“CNC controls are great for truly high production,” says Crum. “Our jobs are repetitious. It’s basically the same product over and over with changes that are minute. We have a really good crew—they have developed their skills over the years and the press brakes’ simple operation aids in easy setup for optimal parts production.”


Simple precision

Kyle Rawson, vice-president for Betenbender, says the company has engineered its press brakes to be user-friendly yet accurate for effortless, fast operation. “You don’t have to go through a CNC course to learn how to bend on a Betenbender press,” he says. “You fire up the press brake, bend your part and walk away. It’s that simple. With just a few hours training, a young person coming out of high school can bend parts efficiently with our press brake. The press brakes also are adaptable to a customer’s applications. They can use their own tooling or tables to accommodate their processes.”

Rigid construction, along with the flexibility to adjust stroke height and depth, delivers the power needed to perform embossing and hole-punching while helping operators gain minutes during production. “Everything is built heavier on our press brakes,” says Matthew Enos, service technician for Betenbender. With an eye toward advanced machining, the manufacturer uses heavy-duty steel for a rigid frame. “We custom build our machines,” says Enos, “with American-made, off-the-shelf components.”

TriFab uses the press brakes to emboss shoe plates, channel shoes, rim clips and brackets, a process that requires a lot of pressure. Variable tonnage control gives operators infinite settings. “We can dial up whatever pressure we need,” says Crum.

Able to run assorted gauges and materials as well as different processes, the press brakes give TriFab a versatile tool. “We have several other press brakes in the shop, but the Betenbenders are so handy,” says Crum. The ability to set the press brake’s height and stroke depth allows operators to eliminate the long travel time that typically takes place before the ram strikes the punch. “Our variable height controls include settings for up limit and down limit,” says Enos. “This means the operator doesn’t have to cycle through a full ram stroke to bend a part.”

Crum says the feature has allowed his operators to shave seconds off each part for improved production time.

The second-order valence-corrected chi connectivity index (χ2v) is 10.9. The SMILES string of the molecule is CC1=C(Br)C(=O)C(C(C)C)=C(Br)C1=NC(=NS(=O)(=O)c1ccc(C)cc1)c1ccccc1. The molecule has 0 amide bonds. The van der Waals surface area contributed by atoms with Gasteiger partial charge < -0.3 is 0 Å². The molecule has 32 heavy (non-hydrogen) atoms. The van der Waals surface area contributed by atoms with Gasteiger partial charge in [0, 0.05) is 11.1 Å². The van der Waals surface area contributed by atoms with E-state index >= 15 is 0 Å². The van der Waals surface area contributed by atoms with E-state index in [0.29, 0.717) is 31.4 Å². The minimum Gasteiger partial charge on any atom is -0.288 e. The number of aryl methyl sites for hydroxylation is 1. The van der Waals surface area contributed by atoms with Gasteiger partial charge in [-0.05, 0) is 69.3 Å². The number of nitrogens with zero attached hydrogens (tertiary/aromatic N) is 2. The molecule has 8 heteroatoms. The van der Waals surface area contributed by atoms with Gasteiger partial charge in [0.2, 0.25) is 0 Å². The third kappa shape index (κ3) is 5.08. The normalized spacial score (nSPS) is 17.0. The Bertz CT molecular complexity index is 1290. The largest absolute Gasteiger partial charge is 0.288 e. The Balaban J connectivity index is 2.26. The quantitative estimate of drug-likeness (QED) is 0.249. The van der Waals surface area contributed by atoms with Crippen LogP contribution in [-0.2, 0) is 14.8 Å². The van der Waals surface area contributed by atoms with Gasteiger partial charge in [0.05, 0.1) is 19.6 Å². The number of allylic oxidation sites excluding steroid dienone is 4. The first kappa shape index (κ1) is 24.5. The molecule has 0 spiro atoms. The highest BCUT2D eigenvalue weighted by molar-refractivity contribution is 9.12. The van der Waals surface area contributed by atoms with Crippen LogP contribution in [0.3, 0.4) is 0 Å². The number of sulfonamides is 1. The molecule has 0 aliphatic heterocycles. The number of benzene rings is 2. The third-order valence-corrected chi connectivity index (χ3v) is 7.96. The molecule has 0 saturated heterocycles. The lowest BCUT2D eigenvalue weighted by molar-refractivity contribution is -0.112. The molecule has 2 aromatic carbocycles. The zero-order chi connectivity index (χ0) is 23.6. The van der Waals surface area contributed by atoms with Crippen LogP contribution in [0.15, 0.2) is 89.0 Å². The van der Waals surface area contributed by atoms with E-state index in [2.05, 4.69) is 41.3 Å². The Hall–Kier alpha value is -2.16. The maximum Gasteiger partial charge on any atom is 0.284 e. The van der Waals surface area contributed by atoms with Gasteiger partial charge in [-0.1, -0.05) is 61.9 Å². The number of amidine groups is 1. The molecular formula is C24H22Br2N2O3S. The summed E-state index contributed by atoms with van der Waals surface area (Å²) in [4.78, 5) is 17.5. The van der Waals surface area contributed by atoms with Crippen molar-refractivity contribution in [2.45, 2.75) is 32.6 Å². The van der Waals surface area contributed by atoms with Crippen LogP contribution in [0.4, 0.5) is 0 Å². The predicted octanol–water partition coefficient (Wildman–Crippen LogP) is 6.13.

Better tool life

Crum also finds he is getting better tool life. Short-stroking the press brake means the tooling doesn’t have to cycle through full strokes, reducing the opportunity for tools to vibrate out of place. “I’m getting improved use and greater life out of my tooling—something that will save a pretty penny in the long run,” Crum says.

The press brakes also help support TriFab’s workflow. The newer press brake is positioned near TriFab’s shipping area to handle production of a shoe plate that uses steel blanks from 16 in. wide up to 48 in. wide. “Once we blank these parts they are punched, mitered and readied for the press brake,” says Crum. “As a finished stage product we use the press brake to bend the part, band it to pallets and prep for shipping.”

In addition to providing accurate, convenient operation, the press brakes require minimal maintenance. “There are four grease points on the ram and back gauge screws are oiled daily,” says Enos. “Other than that, there’s very little weekly maintenance to be done.” Service and support also have been important advantages for TriFab.

“These press brakes are absolute workhorses,” Crum says. “The time or two we’ve experienced an odd problem, Betenbender talked me through it over the phone. I’m not a machinist, just a guy that uses the machines. They don’t leave you hanging, and with our job schedule and the way steel just pours through our doors, that kind of service can mean the difference between downtime and getting back into production quickly.” FFJ

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  • Betenbender Manufacturing Inc.
    Coggon, Iowa
    phone: 319/435-2378 
    fax: 319/435-2262

  • TriFab & Construction Inc.
    Hammond, Ind.
    phone: 219/845-1300
    fax: 219/845-4047